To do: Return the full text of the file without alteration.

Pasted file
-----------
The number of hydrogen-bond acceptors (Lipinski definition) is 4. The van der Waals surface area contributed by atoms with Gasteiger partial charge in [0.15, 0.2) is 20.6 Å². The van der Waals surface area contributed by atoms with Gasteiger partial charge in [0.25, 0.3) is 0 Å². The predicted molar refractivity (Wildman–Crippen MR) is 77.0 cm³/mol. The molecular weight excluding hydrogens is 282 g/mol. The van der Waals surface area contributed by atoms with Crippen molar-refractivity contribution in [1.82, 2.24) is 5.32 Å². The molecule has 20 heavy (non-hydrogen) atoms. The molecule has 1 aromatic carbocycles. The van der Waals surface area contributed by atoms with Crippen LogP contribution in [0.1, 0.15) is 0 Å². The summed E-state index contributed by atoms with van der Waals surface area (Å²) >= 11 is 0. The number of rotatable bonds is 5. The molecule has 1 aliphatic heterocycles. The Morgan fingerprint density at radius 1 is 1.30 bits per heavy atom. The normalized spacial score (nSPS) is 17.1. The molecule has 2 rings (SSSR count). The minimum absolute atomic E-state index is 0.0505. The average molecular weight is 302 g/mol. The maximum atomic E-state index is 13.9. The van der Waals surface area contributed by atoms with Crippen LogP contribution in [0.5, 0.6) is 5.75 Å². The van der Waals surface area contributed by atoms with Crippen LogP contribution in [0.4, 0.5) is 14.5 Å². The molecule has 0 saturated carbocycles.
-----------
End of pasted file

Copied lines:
The number of hydrogen-bond acceptors (Lipinski definition) is 4. The van der Waals surface area contributed by atoms with Gasteiger partial charge in [0.15, 0.2) is 20.6 Å². The van der Waals surface area contributed by atoms with Gasteiger partial charge in [0.25, 0.3) is 0 Å². The predicted molar refractivity (Wildman–Crippen MR) is 77.0 cm³/mol. The molecular weight excluding hydrogens is 282 g/mol. The van der Waals surface area contributed by atoms with Crippen molar-refractivity contribution in [1.82, 2.24) is 5.32 Å². The molecule has 20 heavy (non-hydrogen) atoms. The molecule has 1 aromatic carbocycles. The van der Waals surface area contributed by atoms with Crippen LogP contribution in [0.1, 0.15) is 0 Å². The summed E-state index contributed by atoms with van der Waals surface area (Å²) >= 11 is 0. The number of rotatable bonds is 5. The molecule has 1 aliphatic heterocycles. The Morgan fingerprint density at radius 1 is 1.30 bits per heavy atom. The normalized spacial score (nSPS) is 17.1. The molecule has 2 rings (SSSR count). The minimum absolute atomic E-state index is 0.0505. The average molecular weight is 302 g/mol. The maximum atomic E-state index is 13.9. The van der Waals surface area contributed by atoms with Crippen LogP contribution in [0.5, 0.6) is 5.75 Å². The van der Waals surface area contributed by atoms with Crippen LogP contribution in [0.4, 0.5) is 14.5 Å². The molecule has 0 saturated carbocycles.